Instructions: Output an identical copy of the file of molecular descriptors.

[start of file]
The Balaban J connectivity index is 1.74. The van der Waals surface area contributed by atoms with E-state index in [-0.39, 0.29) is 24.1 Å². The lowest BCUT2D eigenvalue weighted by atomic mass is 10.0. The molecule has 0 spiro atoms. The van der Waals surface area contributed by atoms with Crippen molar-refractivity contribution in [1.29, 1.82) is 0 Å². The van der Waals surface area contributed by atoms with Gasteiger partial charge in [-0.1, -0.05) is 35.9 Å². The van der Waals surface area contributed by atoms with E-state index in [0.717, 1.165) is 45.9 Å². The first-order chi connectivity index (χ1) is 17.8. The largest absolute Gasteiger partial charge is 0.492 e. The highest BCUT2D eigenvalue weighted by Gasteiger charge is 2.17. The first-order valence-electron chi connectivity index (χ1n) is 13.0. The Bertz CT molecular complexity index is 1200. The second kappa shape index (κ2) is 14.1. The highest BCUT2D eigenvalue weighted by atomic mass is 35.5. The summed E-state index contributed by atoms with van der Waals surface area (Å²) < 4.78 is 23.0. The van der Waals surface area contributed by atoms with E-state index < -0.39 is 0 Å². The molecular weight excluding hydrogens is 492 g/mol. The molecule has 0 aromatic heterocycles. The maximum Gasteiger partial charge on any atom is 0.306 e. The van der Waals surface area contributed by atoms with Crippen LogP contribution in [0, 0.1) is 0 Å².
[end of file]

The Balaban J connectivity index is 1.74. The van der Waals surface area contributed by atoms with E-state index in [-0.39, 0.29) is 24.1 Å². The lowest BCUT2D eigenvalue weighted by atomic mass is 10.0. The molecule has 0 spiro atoms. The van der Waals surface area contributed by atoms with Crippen molar-refractivity contribution in [1.29, 1.82) is 0 Å². The van der Waals surface area contributed by atoms with Gasteiger partial charge in [-0.1, -0.05) is 35.9 Å². The van der Waals surface area contributed by atoms with E-state index in [0.717, 1.165) is 45.9 Å². The first-order chi connectivity index (χ1) is 17.8. The largest absolute Gasteiger partial charge is 0.492 e. The highest BCUT2D eigenvalue weighted by Gasteiger charge is 2.17. The first-order valence-electron chi connectivity index (χ1n) is 13.0. The Bertz CT molecular complexity index is 1200. The second kappa shape index (κ2) is 14.1. The highest BCUT2D eigenvalue weighted by atomic mass is 35.5. The summed E-state index contributed by atoms with van der Waals surface area (Å²) < 4.78 is 23.0. The van der Waals surface area contributed by atoms with E-state index < -0.39 is 0 Å². The molecular weight excluding hydrogens is 492 g/mol. The molecule has 0 aromatic heterocycles. The maximum Gasteiger partial charge on any atom is 0.306 e. The van der Waals surface area contributed by atoms with Crippen LogP contribution in [0, 0.1) is 0 Å².